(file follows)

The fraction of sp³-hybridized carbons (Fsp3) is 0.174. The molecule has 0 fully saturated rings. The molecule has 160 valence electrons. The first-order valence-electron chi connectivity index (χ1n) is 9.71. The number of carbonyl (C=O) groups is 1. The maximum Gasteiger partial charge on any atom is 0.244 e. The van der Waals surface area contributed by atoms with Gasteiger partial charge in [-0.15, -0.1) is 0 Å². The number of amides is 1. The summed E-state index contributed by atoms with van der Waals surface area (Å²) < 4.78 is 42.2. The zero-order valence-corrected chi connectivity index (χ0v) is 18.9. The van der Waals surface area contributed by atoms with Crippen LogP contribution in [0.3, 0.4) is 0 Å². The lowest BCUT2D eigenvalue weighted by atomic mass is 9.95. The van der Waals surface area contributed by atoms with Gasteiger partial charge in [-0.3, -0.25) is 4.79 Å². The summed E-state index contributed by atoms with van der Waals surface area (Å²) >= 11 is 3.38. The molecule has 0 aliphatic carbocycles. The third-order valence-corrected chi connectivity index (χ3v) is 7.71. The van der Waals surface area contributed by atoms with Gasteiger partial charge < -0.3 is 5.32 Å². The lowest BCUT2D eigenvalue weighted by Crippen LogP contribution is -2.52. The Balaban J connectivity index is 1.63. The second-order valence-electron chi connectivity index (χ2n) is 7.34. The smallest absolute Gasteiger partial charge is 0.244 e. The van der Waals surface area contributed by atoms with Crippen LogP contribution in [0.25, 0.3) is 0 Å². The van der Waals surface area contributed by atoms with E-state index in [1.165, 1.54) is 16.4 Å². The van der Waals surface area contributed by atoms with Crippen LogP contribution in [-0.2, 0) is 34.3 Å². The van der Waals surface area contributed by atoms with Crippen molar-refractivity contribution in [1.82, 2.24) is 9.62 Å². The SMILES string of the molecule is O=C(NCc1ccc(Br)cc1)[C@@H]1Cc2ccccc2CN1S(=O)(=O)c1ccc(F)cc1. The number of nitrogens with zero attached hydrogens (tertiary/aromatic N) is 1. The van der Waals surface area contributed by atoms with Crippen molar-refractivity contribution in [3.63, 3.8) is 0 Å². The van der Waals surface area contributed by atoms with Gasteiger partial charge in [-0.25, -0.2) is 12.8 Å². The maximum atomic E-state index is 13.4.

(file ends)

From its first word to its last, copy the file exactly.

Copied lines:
The fraction of sp³-hybridized carbons (Fsp3) is 0.174. The molecule has 0 fully saturated rings. The molecule has 160 valence electrons. The first-order valence-electron chi connectivity index (χ1n) is 9.71. The number of carbonyl (C=O) groups is 1. The maximum Gasteiger partial charge on any atom is 0.244 e. The van der Waals surface area contributed by atoms with Gasteiger partial charge in [-0.15, -0.1) is 0 Å². The number of amides is 1. The summed E-state index contributed by atoms with van der Waals surface area (Å²) < 4.78 is 42.2. The zero-order valence-corrected chi connectivity index (χ0v) is 18.9. The van der Waals surface area contributed by atoms with Crippen LogP contribution in [0.3, 0.4) is 0 Å². The lowest BCUT2D eigenvalue weighted by atomic mass is 9.95. The van der Waals surface area contributed by atoms with Gasteiger partial charge in [-0.3, -0.25) is 4.79 Å². The summed E-state index contributed by atoms with van der Waals surface area (Å²) >= 11 is 3.38. The molecule has 0 aliphatic carbocycles. The third-order valence-corrected chi connectivity index (χ3v) is 7.71. The van der Waals surface area contributed by atoms with Gasteiger partial charge < -0.3 is 5.32 Å². The lowest BCUT2D eigenvalue weighted by Crippen LogP contribution is -2.52. The Balaban J connectivity index is 1.63. The second-order valence-electron chi connectivity index (χ2n) is 7.34. The smallest absolute Gasteiger partial charge is 0.244 e. The van der Waals surface area contributed by atoms with Crippen LogP contribution in [0.25, 0.3) is 0 Å². The van der Waals surface area contributed by atoms with E-state index in [1.165, 1.54) is 16.4 Å². The van der Waals surface area contributed by atoms with Crippen LogP contribution in [-0.2, 0) is 34.3 Å². The van der Waals surface area contributed by atoms with Crippen molar-refractivity contribution in [1.82, 2.24) is 9.62 Å². The SMILES string of the molecule is O=C(NCc1ccc(Br)cc1)[C@@H]1Cc2ccccc2CN1S(=O)(=O)c1ccc(F)cc1. The number of nitrogens with zero attached hydrogens (tertiary/aromatic N) is 1. The van der Waals surface area contributed by atoms with Crippen molar-refractivity contribution in [3.63, 3.8) is 0 Å². The van der Waals surface area contributed by atoms with Gasteiger partial charge in [-0.25, -0.2) is 12.8 Å². The maximum atomic E-state index is 13.4.